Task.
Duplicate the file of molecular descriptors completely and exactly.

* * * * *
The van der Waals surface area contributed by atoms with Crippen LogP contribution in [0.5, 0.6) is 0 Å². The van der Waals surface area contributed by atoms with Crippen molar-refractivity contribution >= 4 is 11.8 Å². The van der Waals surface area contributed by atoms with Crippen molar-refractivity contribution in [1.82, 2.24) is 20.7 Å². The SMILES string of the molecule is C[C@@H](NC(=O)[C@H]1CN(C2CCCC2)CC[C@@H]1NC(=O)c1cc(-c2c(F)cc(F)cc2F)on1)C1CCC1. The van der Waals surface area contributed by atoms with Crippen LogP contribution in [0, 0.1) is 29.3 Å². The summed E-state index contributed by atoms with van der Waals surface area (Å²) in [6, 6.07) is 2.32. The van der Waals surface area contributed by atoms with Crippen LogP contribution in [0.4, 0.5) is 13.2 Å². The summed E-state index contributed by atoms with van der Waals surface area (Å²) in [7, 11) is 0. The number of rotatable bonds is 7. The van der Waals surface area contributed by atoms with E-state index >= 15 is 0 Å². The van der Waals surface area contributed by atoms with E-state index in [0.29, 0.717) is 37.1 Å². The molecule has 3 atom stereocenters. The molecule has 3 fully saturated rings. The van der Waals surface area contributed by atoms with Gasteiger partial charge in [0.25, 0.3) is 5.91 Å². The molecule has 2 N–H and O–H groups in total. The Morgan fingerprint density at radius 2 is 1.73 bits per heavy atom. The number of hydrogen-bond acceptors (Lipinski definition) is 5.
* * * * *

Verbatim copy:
The van der Waals surface area contributed by atoms with Crippen LogP contribution in [0.5, 0.6) is 0 Å². The van der Waals surface area contributed by atoms with Crippen molar-refractivity contribution >= 4 is 11.8 Å². The van der Waals surface area contributed by atoms with Crippen molar-refractivity contribution in [1.82, 2.24) is 20.7 Å². The SMILES string of the molecule is C[C@@H](NC(=O)[C@H]1CN(C2CCCC2)CC[C@@H]1NC(=O)c1cc(-c2c(F)cc(F)cc2F)on1)C1CCC1. The van der Waals surface area contributed by atoms with Crippen LogP contribution in [0, 0.1) is 29.3 Å². The summed E-state index contributed by atoms with van der Waals surface area (Å²) in [6, 6.07) is 2.32. The van der Waals surface area contributed by atoms with Crippen LogP contribution in [0.4, 0.5) is 13.2 Å². The summed E-state index contributed by atoms with van der Waals surface area (Å²) in [7, 11) is 0. The number of rotatable bonds is 7. The van der Waals surface area contributed by atoms with E-state index >= 15 is 0 Å². The van der Waals surface area contributed by atoms with E-state index in [0.29, 0.717) is 37.1 Å². The molecule has 3 atom stereocenters. The molecule has 3 fully saturated rings. The van der Waals surface area contributed by atoms with Gasteiger partial charge in [0.25, 0.3) is 5.91 Å². The molecule has 2 N–H and O–H groups in total. The Morgan fingerprint density at radius 2 is 1.73 bits per heavy atom. The number of hydrogen-bond acceptors (Lipinski definition) is 5.